domingo, 17 de enero de 2016

Maximize Your Fat Blast

For most of us, a little fat burning is never enough. We step, spin and punch our way through workout after workout to sweat off our bumps and bulges. So we decided to get technical and research the absolute best way to take a body from its resting state, when it burns about 1.25 calories per minute, to its fat-burning prime — smoking up to 12 calories per minute. The result: This four-step fat-burning formula, which combines 25 minutes of back-to-back weight moves without rest — a.k.a. supersets — with 30 minutes of aerobic intervals. All you need are 5- to 12-pound dumbbells and a bench. Warm up with light cardio for 10 minutes. Do three sets of 15 repetitions of each exercise within each superset. Vary the order of the strength exercises and the activity choice, as well as the intensity of the aerobic intervals. Do this workout three times a week to turn yourself into a fat-fighting machine! We're featuring Superset #1 here. See the March issue for the rest of the routine.

domingo, 10 de enero de 2016

Fat-Proof Your Butt

Take the jiggle out of your wiggle with this super-firming move to target muscles in your butt.

You've squatted and lunged with the best of them, yet your butt still won't shape up. What gives? You've learned the first truth about the backside: It's stubborn! While some muscles respond quickly to exercise, the butt often—pardon the expression—lags behind, since it naturally carries more fat. The key to targeting the whole bunch of muscles (there are 10 to be exact) is to keep your leg moves varied. We asked Los Angeles-based trainer Keli Roberts to give us some butt-defying exercises, one of which is featured here, that hone in on all the muscles back there. Do our workout as featured in the July issue ofFITNESS at home or in the gym; all you need is a bench or step and a pair of light dumbbells. Do one to two sets of 10 to 15 reps for each move, three times a week. Add some cardio activity to your routine, and within six weeks, you'll be sitting pretty with a brand-new behind. Now, squeeze it!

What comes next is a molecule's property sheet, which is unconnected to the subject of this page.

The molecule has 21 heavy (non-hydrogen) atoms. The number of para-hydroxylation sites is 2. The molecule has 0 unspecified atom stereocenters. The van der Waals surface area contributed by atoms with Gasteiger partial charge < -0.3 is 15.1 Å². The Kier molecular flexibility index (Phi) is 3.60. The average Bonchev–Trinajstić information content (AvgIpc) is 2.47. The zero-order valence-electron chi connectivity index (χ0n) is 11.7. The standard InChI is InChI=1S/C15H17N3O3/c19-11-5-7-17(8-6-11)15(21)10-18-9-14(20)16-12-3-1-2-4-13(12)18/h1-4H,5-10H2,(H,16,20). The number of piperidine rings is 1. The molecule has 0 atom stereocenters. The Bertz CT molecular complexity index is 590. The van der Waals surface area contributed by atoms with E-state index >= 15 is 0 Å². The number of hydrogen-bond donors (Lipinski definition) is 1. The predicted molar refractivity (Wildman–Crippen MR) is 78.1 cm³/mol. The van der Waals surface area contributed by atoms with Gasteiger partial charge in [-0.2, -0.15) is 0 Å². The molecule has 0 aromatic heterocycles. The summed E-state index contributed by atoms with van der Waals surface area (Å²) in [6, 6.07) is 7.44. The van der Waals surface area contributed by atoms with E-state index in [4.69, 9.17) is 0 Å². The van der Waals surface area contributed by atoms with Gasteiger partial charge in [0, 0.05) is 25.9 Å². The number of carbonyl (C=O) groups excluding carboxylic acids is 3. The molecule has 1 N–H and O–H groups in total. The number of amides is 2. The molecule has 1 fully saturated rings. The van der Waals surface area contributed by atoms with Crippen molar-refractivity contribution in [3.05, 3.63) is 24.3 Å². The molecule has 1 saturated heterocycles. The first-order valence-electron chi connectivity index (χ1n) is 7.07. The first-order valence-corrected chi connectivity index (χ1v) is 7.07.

domingo, 3 de enero de 2016

How-to's of good health

In a recent issue of Lancet, I came across an interesting report about a flight attendant who went to a clinic complaining of persistent problems with diarrhea, which had been occurring for seven years. Other doctors had done many tests but had found no explanation other than that she had irritable bowel syndrome. The doctors at the clinic did another battery of tests and also found nothing wrong — until they took a detailed medical history from her. It turns out she was chewing 60 sticks of "sugar-free" gum containing a total of 75 grams of sorbitol every day. Sorbitol is a type of sugar that isn't digested, so it has no calories. But because it isn't absorbed, it gets carried out of the body with a lot of water — and that's what can cause diarrhea. In my book Modern Prevention I reported a similar case of a 47-year-old woman with a four-year history of gastrointestinal problems that others had attributed to a "nervous stomach." I would never have made the right diagnosis until she opened her purse and started sucking some mints. Five minutes later, she took two more. She told me she ate them all day. They, too, contained sorbitol. When she stopped using the mints, her diarrhea cleared up.

Sorbitol is one of those ingredients usually listed in fine print and present in many "sugar-free" products like chewing gum, candy, fruit juices, mints and canned fruit. Diabetics take it because it isn't absorbed like glucose. Doses of ten to 20 grams of sorbitol a day can cause gas, bloating, cramps and diarrhea. I checked the label on a well-known brand of mints and found that a single mint contained two grams! So eating even five or six mints a day could end up giving you problems.